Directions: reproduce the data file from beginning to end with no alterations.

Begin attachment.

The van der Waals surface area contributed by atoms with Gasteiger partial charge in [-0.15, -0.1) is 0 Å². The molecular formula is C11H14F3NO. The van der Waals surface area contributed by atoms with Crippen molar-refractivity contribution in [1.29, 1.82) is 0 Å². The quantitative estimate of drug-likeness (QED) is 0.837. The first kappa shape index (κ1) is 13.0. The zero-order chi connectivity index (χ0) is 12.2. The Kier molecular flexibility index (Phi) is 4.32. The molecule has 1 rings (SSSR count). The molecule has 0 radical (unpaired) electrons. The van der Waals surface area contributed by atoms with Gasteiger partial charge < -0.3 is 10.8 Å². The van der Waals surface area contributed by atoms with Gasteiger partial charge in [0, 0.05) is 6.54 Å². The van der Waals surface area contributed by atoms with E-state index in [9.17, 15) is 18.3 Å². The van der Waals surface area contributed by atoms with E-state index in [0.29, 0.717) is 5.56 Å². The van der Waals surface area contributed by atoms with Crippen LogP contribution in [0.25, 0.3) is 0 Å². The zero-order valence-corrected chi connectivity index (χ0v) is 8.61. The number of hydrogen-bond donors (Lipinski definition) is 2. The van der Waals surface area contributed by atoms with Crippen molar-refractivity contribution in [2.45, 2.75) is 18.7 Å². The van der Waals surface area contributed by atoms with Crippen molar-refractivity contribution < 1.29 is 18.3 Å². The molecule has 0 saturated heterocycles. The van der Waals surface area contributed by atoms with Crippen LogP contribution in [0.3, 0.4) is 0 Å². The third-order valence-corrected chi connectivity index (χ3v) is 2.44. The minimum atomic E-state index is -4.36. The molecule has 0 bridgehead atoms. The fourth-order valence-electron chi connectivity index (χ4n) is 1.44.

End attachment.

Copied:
The van der Waals surface area contributed by atoms with Gasteiger partial charge in [-0.15, -0.1) is 0 Å². The molecular formula is C11H14F3NO. The van der Waals surface area contributed by atoms with Crippen molar-refractivity contribution in [1.29, 1.82) is 0 Å². The quantitative estimate of drug-likeness (QED) is 0.837. The first kappa shape index (κ1) is 13.0. The zero-order chi connectivity index (χ0) is 12.2. The Kier molecular flexibility index (Phi) is 4.32. The molecule has 1 rings (SSSR count). The molecule has 0 radical (unpaired) electrons. The van der Waals surface area contributed by atoms with Gasteiger partial charge < -0.3 is 10.8 Å². The van der Waals surface area contributed by atoms with Gasteiger partial charge in [0, 0.05) is 6.54 Å². The van der Waals surface area contributed by atoms with E-state index in [9.17, 15) is 18.3 Å². The van der Waals surface area contributed by atoms with E-state index in [0.29, 0.717) is 5.56 Å². The van der Waals surface area contributed by atoms with Crippen LogP contribution in [0.25, 0.3) is 0 Å². The zero-order valence-corrected chi connectivity index (χ0v) is 8.61. The number of hydrogen-bond donors (Lipinski definition) is 2. The van der Waals surface area contributed by atoms with Crippen molar-refractivity contribution in [2.45, 2.75) is 18.7 Å². The van der Waals surface area contributed by atoms with Crippen molar-refractivity contribution < 1.29 is 18.3 Å². The molecule has 0 saturated heterocycles. The van der Waals surface area contributed by atoms with Crippen LogP contribution in [0.3, 0.4) is 0 Å². The third-order valence-corrected chi connectivity index (χ3v) is 2.44. The minimum atomic E-state index is -4.36. The molecule has 0 bridgehead atoms. The fourth-order valence-electron chi connectivity index (χ4n) is 1.44.